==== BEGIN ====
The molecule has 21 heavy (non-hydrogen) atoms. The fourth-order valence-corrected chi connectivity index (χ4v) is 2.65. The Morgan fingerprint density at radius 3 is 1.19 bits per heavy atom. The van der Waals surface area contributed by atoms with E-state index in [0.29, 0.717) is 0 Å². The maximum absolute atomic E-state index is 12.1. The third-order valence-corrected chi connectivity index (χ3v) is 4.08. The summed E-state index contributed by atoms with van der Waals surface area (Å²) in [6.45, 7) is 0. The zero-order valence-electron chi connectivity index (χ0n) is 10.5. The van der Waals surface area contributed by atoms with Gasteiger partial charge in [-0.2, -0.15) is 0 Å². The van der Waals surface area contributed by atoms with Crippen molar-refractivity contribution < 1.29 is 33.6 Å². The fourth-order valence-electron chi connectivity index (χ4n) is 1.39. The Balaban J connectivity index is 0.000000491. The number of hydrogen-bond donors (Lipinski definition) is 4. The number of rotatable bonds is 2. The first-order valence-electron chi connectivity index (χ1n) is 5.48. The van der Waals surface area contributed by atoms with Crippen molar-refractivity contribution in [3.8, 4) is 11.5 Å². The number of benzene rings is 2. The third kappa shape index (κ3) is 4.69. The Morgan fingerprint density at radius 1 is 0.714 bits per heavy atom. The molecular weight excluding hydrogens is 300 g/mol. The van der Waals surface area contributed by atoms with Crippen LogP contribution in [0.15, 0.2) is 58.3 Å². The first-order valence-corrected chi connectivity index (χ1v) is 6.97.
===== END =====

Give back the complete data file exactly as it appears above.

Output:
The molecule has 21 heavy (non-hydrogen) atoms. The fourth-order valence-corrected chi connectivity index (χ4v) is 2.65. The Morgan fingerprint density at radius 3 is 1.19 bits per heavy atom. The van der Waals surface area contributed by atoms with E-state index in [0.29, 0.717) is 0 Å². The maximum absolute atomic E-state index is 12.1. The third-order valence-corrected chi connectivity index (χ3v) is 4.08. The summed E-state index contributed by atoms with van der Waals surface area (Å²) in [6.45, 7) is 0. The zero-order valence-electron chi connectivity index (χ0n) is 10.5. The van der Waals surface area contributed by atoms with Gasteiger partial charge in [-0.2, -0.15) is 0 Å². The van der Waals surface area contributed by atoms with Crippen molar-refractivity contribution < 1.29 is 33.6 Å². The fourth-order valence-electron chi connectivity index (χ4n) is 1.39. The Balaban J connectivity index is 0.000000491. The number of hydrogen-bond donors (Lipinski definition) is 4. The number of rotatable bonds is 2. The first-order valence-electron chi connectivity index (χ1n) is 5.48. The van der Waals surface area contributed by atoms with Crippen molar-refractivity contribution in [3.8, 4) is 11.5 Å². The number of benzene rings is 2. The third kappa shape index (κ3) is 4.69. The Morgan fingerprint density at radius 1 is 0.714 bits per heavy atom. The molecular weight excluding hydrogens is 300 g/mol. The van der Waals surface area contributed by atoms with Crippen LogP contribution in [0.15, 0.2) is 58.3 Å². The first-order valence-corrected chi connectivity index (χ1v) is 6.97.